Online game


These days, many users who upgrade their computers cite the reason why “to play games smoothly.” From some point on, ‘game’ has become the reason for the existence of computers, not the option to enjoy them incidentally.

Computer games are in line with the history of computers. The history of computer games is the history of computer games.

70’s to 90’s: Network Development and Game


Although many gamers think that online games have a short history, they have actually been developed since the early days of computer games. From the beginning, computer games were not designed to be enjoyed alone. The first computer game, “Tennis for Two,” was a one-screen game, and “Spacewar,” created by Steve Russell with his friends, was also a game in which two players torpedo each other in space. Early game developers also had the perception that games were not played alone (although it was difficult to develop artificial intelligence on computers).

The first online game was an online version of Spacewar developed by Rick Blomme in 1969. Spacewar, first announced by Steve Russell in 1961, has since been continuously improved by several developers, including Rick Bloom’s ability to enjoy on the network. Rick Bloom’s Space War is a game played on the Plato network (PLATO) developed by Professor Don Bitzer of the University of Illinois, which can be connected to Plato’s other computers.

Plato was developed for the computerization of education within the university, but students were more interested in games using the system. Developed in 1972, “Empire” is a game about Star Trek, a popular TV drama of the time, where up to 32 players could team up on a spaceship and share the planet’s resources and troops.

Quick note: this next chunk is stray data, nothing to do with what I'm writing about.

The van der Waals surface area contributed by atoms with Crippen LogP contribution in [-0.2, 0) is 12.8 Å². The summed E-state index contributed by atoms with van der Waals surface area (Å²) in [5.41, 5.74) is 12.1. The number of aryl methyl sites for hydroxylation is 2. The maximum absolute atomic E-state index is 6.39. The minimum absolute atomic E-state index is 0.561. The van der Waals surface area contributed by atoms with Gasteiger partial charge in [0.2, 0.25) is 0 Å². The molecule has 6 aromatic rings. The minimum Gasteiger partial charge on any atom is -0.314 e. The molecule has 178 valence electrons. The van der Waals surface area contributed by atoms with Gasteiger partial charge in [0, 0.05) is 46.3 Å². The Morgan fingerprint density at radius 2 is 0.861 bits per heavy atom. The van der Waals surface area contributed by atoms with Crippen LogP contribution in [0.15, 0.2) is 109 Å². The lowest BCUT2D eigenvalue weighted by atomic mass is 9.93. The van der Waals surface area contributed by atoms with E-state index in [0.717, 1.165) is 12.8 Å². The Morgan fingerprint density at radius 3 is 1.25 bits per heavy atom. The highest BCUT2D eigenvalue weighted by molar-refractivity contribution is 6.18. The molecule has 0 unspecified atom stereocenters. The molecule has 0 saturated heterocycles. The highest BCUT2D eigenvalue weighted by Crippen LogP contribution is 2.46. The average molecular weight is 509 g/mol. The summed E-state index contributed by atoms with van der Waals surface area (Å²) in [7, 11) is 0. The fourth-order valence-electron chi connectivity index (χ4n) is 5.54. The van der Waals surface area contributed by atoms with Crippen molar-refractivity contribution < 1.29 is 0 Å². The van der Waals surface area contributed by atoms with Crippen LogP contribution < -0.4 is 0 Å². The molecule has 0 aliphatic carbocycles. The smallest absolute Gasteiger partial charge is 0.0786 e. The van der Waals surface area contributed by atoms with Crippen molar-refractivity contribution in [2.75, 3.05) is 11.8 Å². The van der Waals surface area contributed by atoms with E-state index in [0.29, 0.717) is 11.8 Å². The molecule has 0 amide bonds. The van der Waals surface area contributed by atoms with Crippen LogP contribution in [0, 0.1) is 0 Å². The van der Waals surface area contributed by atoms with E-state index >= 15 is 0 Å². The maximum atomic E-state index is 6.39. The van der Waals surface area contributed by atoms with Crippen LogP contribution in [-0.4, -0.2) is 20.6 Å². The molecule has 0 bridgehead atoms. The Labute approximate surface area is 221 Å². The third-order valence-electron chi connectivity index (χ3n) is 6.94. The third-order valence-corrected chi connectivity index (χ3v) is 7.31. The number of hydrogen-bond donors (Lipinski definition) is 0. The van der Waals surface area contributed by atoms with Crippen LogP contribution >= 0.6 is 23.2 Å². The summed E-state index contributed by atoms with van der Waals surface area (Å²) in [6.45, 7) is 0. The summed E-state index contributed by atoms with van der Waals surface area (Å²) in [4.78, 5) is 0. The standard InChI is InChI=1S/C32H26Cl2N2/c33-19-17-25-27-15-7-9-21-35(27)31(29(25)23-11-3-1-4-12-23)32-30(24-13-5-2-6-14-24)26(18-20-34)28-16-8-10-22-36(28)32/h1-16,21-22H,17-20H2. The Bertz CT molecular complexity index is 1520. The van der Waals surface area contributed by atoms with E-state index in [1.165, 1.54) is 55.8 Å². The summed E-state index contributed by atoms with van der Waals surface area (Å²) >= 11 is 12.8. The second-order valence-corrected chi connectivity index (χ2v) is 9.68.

In 1973, David R. Woolley published a dialogue program called “Note”. Influenced by the software, a software called Talk-O-Matic was released for the Plato application. The program, which allows up to five people to enjoy chatting by randomly setting their names and gender, has since developed into IRC and became the beginning of online chatting.

The first Multi User Dungeon (MUD) game was developed in 1978 by Roy Tubshaw and Richard Bartle of the University of Essex for PDP-10. The game was later commercialized by Intercom under the name “Zork”.

The most important part of the history of network development is the Advanced Research Project Agency NETwork (ARPANET). ARPANET, which improved the Department of Defense (DOD) network developed during World War II to facilitate command and control of the military, was developed to transmit data per packet, allowing multiple people to send and receive data simultaneously on a single line. This method of data transfer has since been steadily improved and established as TCP/IP protocol in 1978. In 1983, the TCP/IP protocol was applied to all ARPANET computers, which opened the era of the 인터넷카지노.

However, it took a considerable amount of time for games using the Internet to become widely available to the general public. Although TCP/IP, a data transmission method, was groundbreaking, it was due to the lack of dissemination of network lines supporting it. ARPANET, which was installed mainly in universities, research institutes, and military institutions, was a pie in the sky for ordinary people who used PCs at home.

In the 1980s, networks using telephone lines, which were prevalent in ordinary households, began to emerge. It was able to transmit up to 64 kilobytes of data per second with a modem that converts analog signals sent through phone lines into digital signals. Considering the performance of PCs used at home at that time, it was not very slow, but the problem was the phone bill.

The high cost of using telephone lines was a headache until the late 1990s. Students working part-time jobs to cover the hundreds of dollars needed to play games even emerged as social problems. There was nothing different in Korea, so I could often see students who burned their parents’ hearts with phone bills worth hundreds of thousands of won.